“Off the Dusty Bookshelf,” Ensign, March 2019
I was raised in a remote farming community in southern Alberta, Canada, and as a young girl I watched my mother diligently sort through rare family photos and record bits and pieces of family history using only the materials that were available to her at the time: short, stubby pencils and odd, misshaped pieces of paper that she would carefully file into an old shoebox.
Preserving our genealogy and stories seemed so very important to Mother, and I couldn’t help but have similar feelings as the Spirit touched my heart. As I got older, I followed her example and began to copy from her records and gather historical facts for my own personal book of remembrance.
While raising my young family, I too diligently recorded the milestones for each of our seven children. My passion for collecting and recording events through photos, letters, and stories expanded and soon included documentation of their births, travels, schooling, callings, missions, and marriages. Over the years, increased technology helped me collect and share family history information with my immediate and extended family.
Over the years my diverse collection of rare photos, stories, and journals of my ancestors increased beyond capacity. I felt that the information that I had preserved needed to be categorized into individual binders for each of my ancestors. I got to work, and a large closet in our home was rebuilt with long rows of shelves to hold these binders. I arranged my collection of binders on the shelves for display with my children and grandchildren in mind. I felt certain that they would visit me and request to spend time studying and devouring my immense collection of family history offered for their enjoyment from my personal library.
Elder David A. Bednar of the Quorum of the Twelve Apostles promised the youth: “As you respond in faith to this invitation [to participate in family history], your hearts shall turn to the fathers. The promises made to Abraham, Isaac, and Jacob will be implanted in your hearts. Your patriarchal blessing, with its declaration of lineage, will link you to these fathers and be more meaningful to you. Your love and gratitude for your ancestors will increase.”1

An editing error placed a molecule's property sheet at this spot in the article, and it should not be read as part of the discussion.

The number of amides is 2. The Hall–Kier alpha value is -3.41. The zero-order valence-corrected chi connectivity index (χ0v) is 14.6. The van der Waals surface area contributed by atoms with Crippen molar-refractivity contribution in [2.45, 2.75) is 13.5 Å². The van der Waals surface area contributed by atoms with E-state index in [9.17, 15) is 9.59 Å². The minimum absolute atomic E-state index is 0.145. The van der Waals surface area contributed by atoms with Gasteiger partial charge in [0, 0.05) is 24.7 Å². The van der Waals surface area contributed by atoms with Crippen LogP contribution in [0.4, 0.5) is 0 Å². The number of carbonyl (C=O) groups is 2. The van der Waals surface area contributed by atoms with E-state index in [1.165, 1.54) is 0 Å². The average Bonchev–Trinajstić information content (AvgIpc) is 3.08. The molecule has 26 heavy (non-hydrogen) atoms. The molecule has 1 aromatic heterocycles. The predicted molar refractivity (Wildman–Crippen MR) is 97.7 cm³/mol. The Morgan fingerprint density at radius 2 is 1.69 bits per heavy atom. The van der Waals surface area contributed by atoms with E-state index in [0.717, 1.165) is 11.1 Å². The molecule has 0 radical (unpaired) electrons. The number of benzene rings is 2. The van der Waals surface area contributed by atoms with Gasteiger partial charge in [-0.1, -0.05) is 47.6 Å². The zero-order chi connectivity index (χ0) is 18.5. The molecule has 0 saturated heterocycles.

Those are the promises that I wanted my grandchildren to experience.
I soon realized that the sacred pages of antique photos and rich stories that I had spent the last 65 years compiling were gathering dust on my bookshelves. I needed to do something different. My descendants were bustling about serving as missionaries and in callings, earning a living and raising families, and in the process, they were lukewarm toward the wealth of information waiting and all but forgotten on my bookshelves.
The answer came in 2013, when a new initiative to upload photos and stories to FamilySearch began. I could share my work—and through the accessibility of modern technology, my family could share in my work as well. My heart soared at the knowledge that I had the capacity to share my great wealth of information with my posterity and could help them be a part of this hastening of the Lord’s work.
Now I simply scan the information from my collection, upload it to an ancestor’s page, and press “save.” Family members all over the continent have instant access: my grandson in Seattle, Washington, USA, or my granddaughter in Edmonton, Alberta, Canada, can each pick up their devices and at the touch of a finger access any of the many stories I have uploaded to FamilySearch.
Moving the records from my dusty bookshelf means my beloved ancestors are now being carried around in the pockets and purses of my posterity—it is a modern-day miracle. Off the dusty bookshelf … into the hands of the youth!